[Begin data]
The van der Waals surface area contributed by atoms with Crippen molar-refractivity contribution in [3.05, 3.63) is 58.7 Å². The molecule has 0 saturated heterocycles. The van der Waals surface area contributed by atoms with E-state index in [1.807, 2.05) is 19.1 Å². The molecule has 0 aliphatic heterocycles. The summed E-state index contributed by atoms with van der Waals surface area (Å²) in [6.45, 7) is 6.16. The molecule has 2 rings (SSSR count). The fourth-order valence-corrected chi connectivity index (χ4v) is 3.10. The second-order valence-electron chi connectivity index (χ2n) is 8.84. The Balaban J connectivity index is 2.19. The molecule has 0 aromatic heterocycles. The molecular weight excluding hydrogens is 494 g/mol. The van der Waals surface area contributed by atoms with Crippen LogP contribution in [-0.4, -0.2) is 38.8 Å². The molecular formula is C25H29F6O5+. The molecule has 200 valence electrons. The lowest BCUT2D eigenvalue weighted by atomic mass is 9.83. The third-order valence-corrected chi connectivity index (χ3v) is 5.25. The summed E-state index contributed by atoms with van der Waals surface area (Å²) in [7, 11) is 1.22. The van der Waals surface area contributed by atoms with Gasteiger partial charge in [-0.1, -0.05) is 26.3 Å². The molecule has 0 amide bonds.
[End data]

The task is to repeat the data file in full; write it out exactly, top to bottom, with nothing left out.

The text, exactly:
The van der Waals surface area contributed by atoms with Crippen molar-refractivity contribution in [3.05, 3.63) is 58.7 Å². The molecule has 0 saturated heterocycles. The van der Waals surface area contributed by atoms with E-state index in [1.807, 2.05) is 19.1 Å². The molecule has 0 aliphatic heterocycles. The summed E-state index contributed by atoms with van der Waals surface area (Å²) in [6.45, 7) is 6.16. The molecule has 2 rings (SSSR count). The fourth-order valence-corrected chi connectivity index (χ4v) is 3.10. The second-order valence-electron chi connectivity index (χ2n) is 8.84. The Balaban J connectivity index is 2.19. The molecule has 0 aromatic heterocycles. The molecular weight excluding hydrogens is 494 g/mol. The van der Waals surface area contributed by atoms with Crippen LogP contribution in [-0.4, -0.2) is 38.8 Å². The molecular formula is C25H29F6O5+. The molecule has 200 valence electrons. The lowest BCUT2D eigenvalue weighted by atomic mass is 9.83. The third-order valence-corrected chi connectivity index (χ3v) is 5.25. The summed E-state index contributed by atoms with van der Waals surface area (Å²) in [7, 11) is 1.22. The van der Waals surface area contributed by atoms with Gasteiger partial charge in [-0.1, -0.05) is 26.3 Å². The molecule has 0 amide bonds.